Minimally invasive varicose vein treatment (EVLT)

089 20_0320_RFL PPU Hadley Wood 0910

Our private Minimally invasive varicose vein treatment (EVLT) services are provided at the Hadley Wood Hospital, High Barnet.

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Varicose veins are swollen, bulging veins that often appear on the legs, and can look twisted and lumpy.

Varicose veins

They’re very common but tend to affect women more than men and are more likely as we get older, although it’s not unusual for people to get them in their 20s and 30s too.

They usually develop due to weakness in the vein walls and valves, causing them to stretch and bulge. A number of risk factors can increase your chances of developing them, including pregnancy, being overweight, and spending a lot of time on your feet standing up. They can also run in families.

Varicose veins don’t always cause any problems and are rarely medically serious, although they can sometimes be sore and uncomfortable. In more severe cases, complications can also occur, such as bleeding, leg ulcers and blood clots. Many people choose to treat varicose veins for cosmetic reasons – and if varicose veins are affecting your self-confidence and stopping you from wearing the clothes you want and living life to the full, there are a number of things we can do to help.


Endovenous Laser Treatment (EVLT) (also known as EVLA, RFA, VNUS and ELA) is a minimally-invasive varicose veins treatment offered at Hadley Wood Hospital. The procedure involves inserting a very fine laser fibre into the affected vein. Ultrasound is used to direct it to the required position and once there, heat is delivered via the laser in order to seal the affected vein through a process called thermal coagulation. This also causes the vein to shrink and means blood can no longer cause the vein to bulge.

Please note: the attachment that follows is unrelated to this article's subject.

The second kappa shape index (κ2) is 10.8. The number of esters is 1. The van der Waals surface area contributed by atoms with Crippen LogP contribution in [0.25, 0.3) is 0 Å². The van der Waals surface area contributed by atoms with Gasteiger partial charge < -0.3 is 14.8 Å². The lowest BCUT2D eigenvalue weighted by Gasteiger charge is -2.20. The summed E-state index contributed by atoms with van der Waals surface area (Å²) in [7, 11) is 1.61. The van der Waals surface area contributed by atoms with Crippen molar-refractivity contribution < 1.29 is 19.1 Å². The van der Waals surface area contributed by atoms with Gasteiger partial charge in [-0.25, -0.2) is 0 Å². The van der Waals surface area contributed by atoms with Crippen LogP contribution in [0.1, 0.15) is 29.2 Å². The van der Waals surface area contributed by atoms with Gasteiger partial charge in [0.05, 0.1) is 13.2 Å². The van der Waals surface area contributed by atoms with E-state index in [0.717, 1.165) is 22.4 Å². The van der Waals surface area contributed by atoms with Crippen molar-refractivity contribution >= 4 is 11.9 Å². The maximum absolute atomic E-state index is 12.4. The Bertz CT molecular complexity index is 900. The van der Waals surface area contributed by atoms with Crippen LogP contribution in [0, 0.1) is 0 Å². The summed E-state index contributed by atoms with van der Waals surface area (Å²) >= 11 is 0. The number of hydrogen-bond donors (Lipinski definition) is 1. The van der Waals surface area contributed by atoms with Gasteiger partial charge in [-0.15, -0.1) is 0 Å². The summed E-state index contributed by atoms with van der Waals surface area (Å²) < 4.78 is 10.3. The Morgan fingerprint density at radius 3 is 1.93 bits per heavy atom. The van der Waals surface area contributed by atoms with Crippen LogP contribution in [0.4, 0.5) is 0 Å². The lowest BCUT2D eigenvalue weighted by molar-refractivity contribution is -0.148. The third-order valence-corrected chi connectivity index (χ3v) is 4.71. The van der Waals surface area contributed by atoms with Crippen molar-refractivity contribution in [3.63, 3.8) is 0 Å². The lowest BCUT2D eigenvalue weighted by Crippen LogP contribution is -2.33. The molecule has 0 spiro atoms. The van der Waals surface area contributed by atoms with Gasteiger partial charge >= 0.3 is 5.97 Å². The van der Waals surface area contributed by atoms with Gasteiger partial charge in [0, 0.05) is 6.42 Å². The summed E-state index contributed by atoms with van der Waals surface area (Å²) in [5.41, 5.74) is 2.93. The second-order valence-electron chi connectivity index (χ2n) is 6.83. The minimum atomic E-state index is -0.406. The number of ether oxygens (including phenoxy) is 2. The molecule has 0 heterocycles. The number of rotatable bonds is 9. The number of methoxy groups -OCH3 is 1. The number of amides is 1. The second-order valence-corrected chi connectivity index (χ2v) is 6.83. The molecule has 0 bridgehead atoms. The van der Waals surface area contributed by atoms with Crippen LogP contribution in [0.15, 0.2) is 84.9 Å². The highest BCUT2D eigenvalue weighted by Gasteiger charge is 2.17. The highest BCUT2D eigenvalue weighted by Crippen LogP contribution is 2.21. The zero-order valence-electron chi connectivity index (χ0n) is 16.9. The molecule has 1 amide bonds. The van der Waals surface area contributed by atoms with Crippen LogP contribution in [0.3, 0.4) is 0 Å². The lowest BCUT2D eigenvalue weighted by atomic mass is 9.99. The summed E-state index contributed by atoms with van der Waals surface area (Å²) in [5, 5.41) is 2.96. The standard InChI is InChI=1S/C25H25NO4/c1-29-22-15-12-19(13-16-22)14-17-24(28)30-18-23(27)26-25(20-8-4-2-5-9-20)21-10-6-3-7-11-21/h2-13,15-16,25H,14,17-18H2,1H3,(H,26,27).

The process takes up to an hour and is carried out with local anaesthetic (although mild sedation can also be used if required). As well as being fast and effective, EVLT leaves no scarring, although there will be some soreness and bruising which should heal within a couple of weeks. You’ll be able to go home soon afterwards (you’ll need somebody to take you home if you were sedated) and should be able to return to work and other regular daily activities after a day or two. A compression stocking will need to be worn for a period of time; your consultant will be able to advise on this, as well as when it’s sensible to return to more strenuous activities.

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